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  • Published: Apr 30th, 2009
  • Category: USA
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Carbon traders call for land-use offsets in climate deal

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Reducing emissions from land use should play a key role in the post-Kyoto climate agreement, the International Emissions Trading Association (IETA) said yesterday (27 April).

The business organisation outlined a set of principles on how offsets from the land-use sector could bring down emissions and mitigation costs. Including credits in the international carbon market for emission reduction and sequestration activities in the sector could in the long-term “substantially reduce the societal costs of emission reduction,” it argues.

The United Nations Framework Convention on Climate Change (UNFCCC) negotiations have been concentrating on offsets from reducing deforestation-related emissions in developing countries. The UN’s so-called ‘REDD’ programme, designed to reduce emissions from deforestation and forest degradation, is expected to form part of the global agreement to be struck in Copenhagen in December.

Nevertheless, carbon-trading companies are arguing that deforestation should be treated as part of the wider land-use sector. The credits should be equivalent to other UN compliance credits, they added.

“Limiting international offset credits from the land-use sector to only deforestation reduction activities at the national level precludes many projects that could generate verifiable emission reductions and lower overall compliance cost,” the organisation stated. It said emissions could be cut by at least an additional 5%, should agricultural and other land use qualify for offsets.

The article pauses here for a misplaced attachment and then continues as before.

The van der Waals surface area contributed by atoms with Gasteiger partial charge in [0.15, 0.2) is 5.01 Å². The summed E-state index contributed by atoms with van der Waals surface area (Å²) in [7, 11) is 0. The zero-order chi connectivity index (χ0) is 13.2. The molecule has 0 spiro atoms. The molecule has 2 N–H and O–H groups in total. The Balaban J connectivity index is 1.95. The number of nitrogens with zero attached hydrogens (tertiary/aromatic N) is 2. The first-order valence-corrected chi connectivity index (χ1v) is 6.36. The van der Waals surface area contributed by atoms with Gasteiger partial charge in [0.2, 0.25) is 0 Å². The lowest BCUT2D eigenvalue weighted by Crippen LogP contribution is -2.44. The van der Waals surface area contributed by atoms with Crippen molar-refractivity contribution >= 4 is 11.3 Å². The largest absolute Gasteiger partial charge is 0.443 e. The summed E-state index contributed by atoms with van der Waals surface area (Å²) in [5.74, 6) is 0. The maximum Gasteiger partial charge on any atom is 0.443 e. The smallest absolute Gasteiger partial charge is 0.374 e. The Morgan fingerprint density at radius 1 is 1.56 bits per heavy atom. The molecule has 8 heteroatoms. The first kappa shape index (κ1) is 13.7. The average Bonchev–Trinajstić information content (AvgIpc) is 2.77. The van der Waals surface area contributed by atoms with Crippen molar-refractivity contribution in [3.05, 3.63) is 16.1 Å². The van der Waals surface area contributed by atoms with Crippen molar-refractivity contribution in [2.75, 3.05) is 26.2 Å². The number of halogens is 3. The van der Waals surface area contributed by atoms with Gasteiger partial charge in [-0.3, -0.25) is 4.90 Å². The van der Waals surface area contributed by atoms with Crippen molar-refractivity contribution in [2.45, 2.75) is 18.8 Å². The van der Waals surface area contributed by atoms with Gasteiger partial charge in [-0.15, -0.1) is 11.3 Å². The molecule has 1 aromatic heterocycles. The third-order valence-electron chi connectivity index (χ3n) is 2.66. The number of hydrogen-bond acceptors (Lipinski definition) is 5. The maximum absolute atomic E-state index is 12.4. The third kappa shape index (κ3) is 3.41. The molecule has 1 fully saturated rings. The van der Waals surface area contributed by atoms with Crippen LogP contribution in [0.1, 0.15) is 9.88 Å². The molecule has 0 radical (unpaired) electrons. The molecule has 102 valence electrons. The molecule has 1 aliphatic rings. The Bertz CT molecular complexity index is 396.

Forest credits alone have proven to be a controversial issue, as they might have a significant impact on carbon markets (EurActiv 20/04/09).

Greenpeace last month published a report which demonstrated that carbon prices would crash by up to 75% by 2020 if forest offset credits were included in carbon markets without limitations (EurActiv 31/03/09). They argued that this would hamper investment in clean and renewable technologies, delaying the overall infrastructural changes required to halt global warming.

An IETA representative told EurActiv that this would be a concern in the short term. In the longer term, however, it is important to use all the available options to abate emissions, and land-use offsets are part of the mix, she added.

Politically-speaking, she said that lowering the price of emissions trading could help push climate legislation through the US Congress and the Senate. “There is a great concern of the cost of a cap-and trade system in the US. These offsets could help cushion the cost,” she pointed out.

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